Long‐term Use of Specific Hormone in Hypoparathyroidism Benefits Bone Remodeling, Study Finds

Iqra Mumal, MSc avatar

by Iqra Mumal, MSc |

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Long-term treatment with the human recombinant parathyroid hormone (rhPTH) in patients with hypoparathyrodism causes significant and sustained changes in bone remodeling and structural changes to the bone, according to researchers.

Their study, “The Effects of Long-term Administration of rhPTH(1-84) in Hypoparathyroidism by Bone Histomorphometry,” was published in the Journal of Bone and Mineral Research.

Hypoparathyroidism is a rare disease characterized by hypocalcemia (low levels of calcium) and insufficient levels of the parathyroid hormone (PTH).

People with hypoparathyroidism exhibit a significant reduction in bone remodeling, a lifelong process in which mature bone tissue is removed from the skeleton — a process called bone resorption — and new bone tissue is formed.

Studies have shown that specific indexes of bone remodeling, such as mineralizing surface and bone formation rate, are significantly suppressed in patients with hypoparathyroidism.

FDA-approved human recombinant PTH (rhPTH, marketed by Shire under the brand name Natpara) — a treatment for hypoparathyroidism — has been shown to significantly improve bone properties after short-term use. Remodeling parameters can improve as early as three months after treatment, and last for at least two years.

However, given the chronic nature of hypoparathyroidism and the likelihood that this hormone will be used long-term, it is important to determine its long-term skeletal effects.

Researchers evaluated changes in bone structure and bone remodeling parameters using bone biopsies from 13 hypoparathyroid patients before and after an average of 8.3 years on rhPTH treatment.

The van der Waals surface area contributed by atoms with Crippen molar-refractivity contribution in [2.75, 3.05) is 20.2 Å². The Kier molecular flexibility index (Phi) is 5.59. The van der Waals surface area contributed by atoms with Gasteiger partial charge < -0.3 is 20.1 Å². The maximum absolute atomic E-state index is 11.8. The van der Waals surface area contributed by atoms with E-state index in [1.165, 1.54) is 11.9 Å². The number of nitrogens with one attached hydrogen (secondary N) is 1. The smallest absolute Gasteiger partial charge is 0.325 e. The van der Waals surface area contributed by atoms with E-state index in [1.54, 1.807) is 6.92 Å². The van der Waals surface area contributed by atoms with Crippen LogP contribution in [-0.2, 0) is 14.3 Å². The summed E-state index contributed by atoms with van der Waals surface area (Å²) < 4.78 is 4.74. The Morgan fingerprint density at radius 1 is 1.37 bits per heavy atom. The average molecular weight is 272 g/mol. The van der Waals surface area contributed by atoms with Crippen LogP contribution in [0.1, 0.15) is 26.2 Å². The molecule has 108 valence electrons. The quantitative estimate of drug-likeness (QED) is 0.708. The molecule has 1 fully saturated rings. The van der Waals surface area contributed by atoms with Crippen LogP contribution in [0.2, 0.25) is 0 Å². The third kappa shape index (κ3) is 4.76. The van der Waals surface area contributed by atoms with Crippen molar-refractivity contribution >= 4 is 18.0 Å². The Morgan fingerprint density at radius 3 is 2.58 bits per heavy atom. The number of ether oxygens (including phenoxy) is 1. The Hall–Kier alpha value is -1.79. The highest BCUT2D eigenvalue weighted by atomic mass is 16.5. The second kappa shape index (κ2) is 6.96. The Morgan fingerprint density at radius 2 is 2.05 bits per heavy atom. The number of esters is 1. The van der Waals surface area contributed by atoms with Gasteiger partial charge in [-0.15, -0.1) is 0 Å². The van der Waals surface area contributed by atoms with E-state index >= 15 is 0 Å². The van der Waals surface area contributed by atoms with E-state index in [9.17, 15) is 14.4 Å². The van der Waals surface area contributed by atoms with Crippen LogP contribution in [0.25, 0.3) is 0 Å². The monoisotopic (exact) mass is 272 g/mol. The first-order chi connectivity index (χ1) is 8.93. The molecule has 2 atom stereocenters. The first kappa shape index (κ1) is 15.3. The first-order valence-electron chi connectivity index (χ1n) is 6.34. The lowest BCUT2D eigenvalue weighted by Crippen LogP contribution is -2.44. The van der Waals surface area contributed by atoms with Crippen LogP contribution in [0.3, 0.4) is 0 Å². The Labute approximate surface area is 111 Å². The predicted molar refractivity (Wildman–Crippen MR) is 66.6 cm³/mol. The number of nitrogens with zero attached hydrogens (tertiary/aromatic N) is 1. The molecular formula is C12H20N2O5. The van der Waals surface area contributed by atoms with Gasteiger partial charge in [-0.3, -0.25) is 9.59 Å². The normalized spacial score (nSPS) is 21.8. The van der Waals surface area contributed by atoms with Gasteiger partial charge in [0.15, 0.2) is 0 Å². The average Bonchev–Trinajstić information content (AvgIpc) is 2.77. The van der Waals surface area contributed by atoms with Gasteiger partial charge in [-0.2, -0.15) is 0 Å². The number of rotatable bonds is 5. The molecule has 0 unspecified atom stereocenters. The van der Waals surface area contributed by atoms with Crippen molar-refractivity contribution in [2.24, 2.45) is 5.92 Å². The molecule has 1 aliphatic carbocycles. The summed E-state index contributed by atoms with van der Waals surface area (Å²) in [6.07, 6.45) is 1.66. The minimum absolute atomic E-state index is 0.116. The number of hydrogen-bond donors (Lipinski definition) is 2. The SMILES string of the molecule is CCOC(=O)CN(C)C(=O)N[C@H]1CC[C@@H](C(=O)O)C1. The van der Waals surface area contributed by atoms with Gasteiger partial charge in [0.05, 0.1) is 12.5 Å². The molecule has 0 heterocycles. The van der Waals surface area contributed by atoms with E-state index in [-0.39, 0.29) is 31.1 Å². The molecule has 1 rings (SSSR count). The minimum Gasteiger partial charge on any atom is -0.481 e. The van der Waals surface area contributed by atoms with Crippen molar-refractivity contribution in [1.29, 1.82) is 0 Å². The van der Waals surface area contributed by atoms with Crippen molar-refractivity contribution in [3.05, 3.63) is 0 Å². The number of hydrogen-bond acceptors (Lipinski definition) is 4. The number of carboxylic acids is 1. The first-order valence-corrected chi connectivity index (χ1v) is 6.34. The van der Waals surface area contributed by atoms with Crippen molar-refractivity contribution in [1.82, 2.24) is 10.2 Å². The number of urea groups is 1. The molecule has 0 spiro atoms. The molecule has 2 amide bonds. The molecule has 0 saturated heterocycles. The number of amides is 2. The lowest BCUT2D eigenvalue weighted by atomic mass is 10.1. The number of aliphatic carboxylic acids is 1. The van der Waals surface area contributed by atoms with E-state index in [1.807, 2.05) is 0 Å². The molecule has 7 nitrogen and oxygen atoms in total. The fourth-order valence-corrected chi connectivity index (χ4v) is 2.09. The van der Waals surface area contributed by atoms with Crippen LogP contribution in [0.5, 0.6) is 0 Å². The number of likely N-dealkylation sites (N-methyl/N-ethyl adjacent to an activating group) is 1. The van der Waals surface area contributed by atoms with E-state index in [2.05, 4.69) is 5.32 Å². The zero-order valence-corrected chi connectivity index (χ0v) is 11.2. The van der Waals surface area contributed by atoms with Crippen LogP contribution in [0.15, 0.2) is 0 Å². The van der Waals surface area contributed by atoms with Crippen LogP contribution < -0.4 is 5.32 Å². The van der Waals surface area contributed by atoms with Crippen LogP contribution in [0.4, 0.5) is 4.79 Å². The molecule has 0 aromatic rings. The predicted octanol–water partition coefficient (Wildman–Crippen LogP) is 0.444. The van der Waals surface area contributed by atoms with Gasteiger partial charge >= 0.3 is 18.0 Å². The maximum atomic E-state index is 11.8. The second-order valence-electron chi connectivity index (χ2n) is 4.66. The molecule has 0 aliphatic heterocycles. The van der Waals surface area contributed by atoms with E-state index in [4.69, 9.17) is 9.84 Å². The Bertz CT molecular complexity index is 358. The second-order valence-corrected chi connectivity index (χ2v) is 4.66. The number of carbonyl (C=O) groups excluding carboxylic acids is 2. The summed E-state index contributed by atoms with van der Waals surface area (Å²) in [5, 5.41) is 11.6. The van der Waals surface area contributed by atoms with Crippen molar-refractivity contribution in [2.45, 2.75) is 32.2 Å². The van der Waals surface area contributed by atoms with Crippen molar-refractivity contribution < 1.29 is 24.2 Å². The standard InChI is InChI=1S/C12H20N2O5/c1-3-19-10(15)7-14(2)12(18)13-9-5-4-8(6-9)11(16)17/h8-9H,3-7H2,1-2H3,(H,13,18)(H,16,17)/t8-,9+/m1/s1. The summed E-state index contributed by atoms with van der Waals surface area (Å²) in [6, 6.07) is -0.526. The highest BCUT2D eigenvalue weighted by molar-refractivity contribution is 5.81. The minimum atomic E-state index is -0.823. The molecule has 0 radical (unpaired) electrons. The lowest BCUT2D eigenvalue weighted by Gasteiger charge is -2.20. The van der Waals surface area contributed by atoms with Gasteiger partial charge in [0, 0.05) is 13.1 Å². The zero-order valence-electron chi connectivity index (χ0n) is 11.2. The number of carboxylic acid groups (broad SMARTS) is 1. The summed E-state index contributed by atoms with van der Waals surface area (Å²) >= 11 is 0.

As expected, before they started taking rhPTH, all bone remodeling indexes were significantly suppressed. But after long-term treatment, bone remodeling parameters increased.

Specifically, mineralizing surface increased by 26-fold, and bone formation rate increased by 15-fold. The width of the osteoid (the unmineralized organic component of bone) doubled, and its surface tripled.

Bone resorption — the process by which cells in the bone break down tissue and release minerals — was measured through the extent of eroded surface. Bone erosion increased after treatment, indicating an improvement in bone remodeling.

Treatment also led to significant structural changes, including an increase in cancellous bone volume, a porous bone found at the ends of long bones like the femur.

Some bone remodeling parameters improved so efficiently after rhPTH treatment that they exceeded the values of healthy controls.

These parameters included mineralizing surface, osteoid surface, eroded surface, cancellous bone volume, and trabecular number — small tissue elements that form certain parts of the bone.

“This study has shown, for the first time in a cohort of patients with hypoparathyroidism, that long-term treatment with rhPTH(1-84) induces significant and sustained changes in remodeling and structural indices of bone,” the researchers wrote.

“These data, the first to reflect such long exposure of any PTH for any disease, illustrate that PTH establishes and maintains a new skeletal state for at least 8 years in hypoparathyroidism,” they added.

In the study’s disclosure, three of the nine researchers said they either were consultants for Shire, were on the Shire speakers bureau, or received research support from the company.